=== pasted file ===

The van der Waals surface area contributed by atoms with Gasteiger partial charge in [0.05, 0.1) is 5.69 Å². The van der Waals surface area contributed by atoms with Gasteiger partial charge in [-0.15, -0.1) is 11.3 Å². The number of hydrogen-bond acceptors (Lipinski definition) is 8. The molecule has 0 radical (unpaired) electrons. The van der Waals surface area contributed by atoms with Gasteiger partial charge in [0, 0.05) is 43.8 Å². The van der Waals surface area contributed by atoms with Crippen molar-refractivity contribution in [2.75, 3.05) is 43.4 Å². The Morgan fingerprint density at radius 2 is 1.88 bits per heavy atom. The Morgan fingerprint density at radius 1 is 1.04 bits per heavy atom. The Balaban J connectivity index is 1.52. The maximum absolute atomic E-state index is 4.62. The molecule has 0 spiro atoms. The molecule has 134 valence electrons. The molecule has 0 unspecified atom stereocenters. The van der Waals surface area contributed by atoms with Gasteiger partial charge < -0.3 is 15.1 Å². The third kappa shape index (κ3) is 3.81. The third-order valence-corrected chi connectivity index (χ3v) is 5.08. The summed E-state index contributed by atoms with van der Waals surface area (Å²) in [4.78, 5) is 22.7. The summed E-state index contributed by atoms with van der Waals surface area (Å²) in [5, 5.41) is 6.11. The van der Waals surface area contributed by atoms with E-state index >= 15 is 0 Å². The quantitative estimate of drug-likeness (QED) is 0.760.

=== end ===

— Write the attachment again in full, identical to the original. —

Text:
The van der Waals surface area contributed by atoms with Gasteiger partial charge in [0.05, 0.1) is 5.69 Å². The van der Waals surface area contributed by atoms with Gasteiger partial charge in [-0.15, -0.1) is 11.3 Å². The number of hydrogen-bond acceptors (Lipinski definition) is 8. The molecule has 0 radical (unpaired) electrons. The van der Waals surface area contributed by atoms with Gasteiger partial charge in [0, 0.05) is 43.8 Å². The van der Waals surface area contributed by atoms with Crippen molar-refractivity contribution in [2.75, 3.05) is 43.4 Å². The Morgan fingerprint density at radius 2 is 1.88 bits per heavy atom. The Morgan fingerprint density at radius 1 is 1.04 bits per heavy atom. The Balaban J connectivity index is 1.52. The maximum absolute atomic E-state index is 4.62. The molecule has 0 spiro atoms. The molecule has 134 valence electrons. The molecule has 0 unspecified atom stereocenters. The van der Waals surface area contributed by atoms with Gasteiger partial charge < -0.3 is 15.1 Å². The third kappa shape index (κ3) is 3.81. The third-order valence-corrected chi connectivity index (χ3v) is 5.08. The summed E-state index contributed by atoms with van der Waals surface area (Å²) in [4.78, 5) is 22.7. The summed E-state index contributed by atoms with van der Waals surface area (Å²) in [5, 5.41) is 6.11. The van der Waals surface area contributed by atoms with E-state index >= 15 is 0 Å². The quantitative estimate of drug-likeness (QED) is 0.760.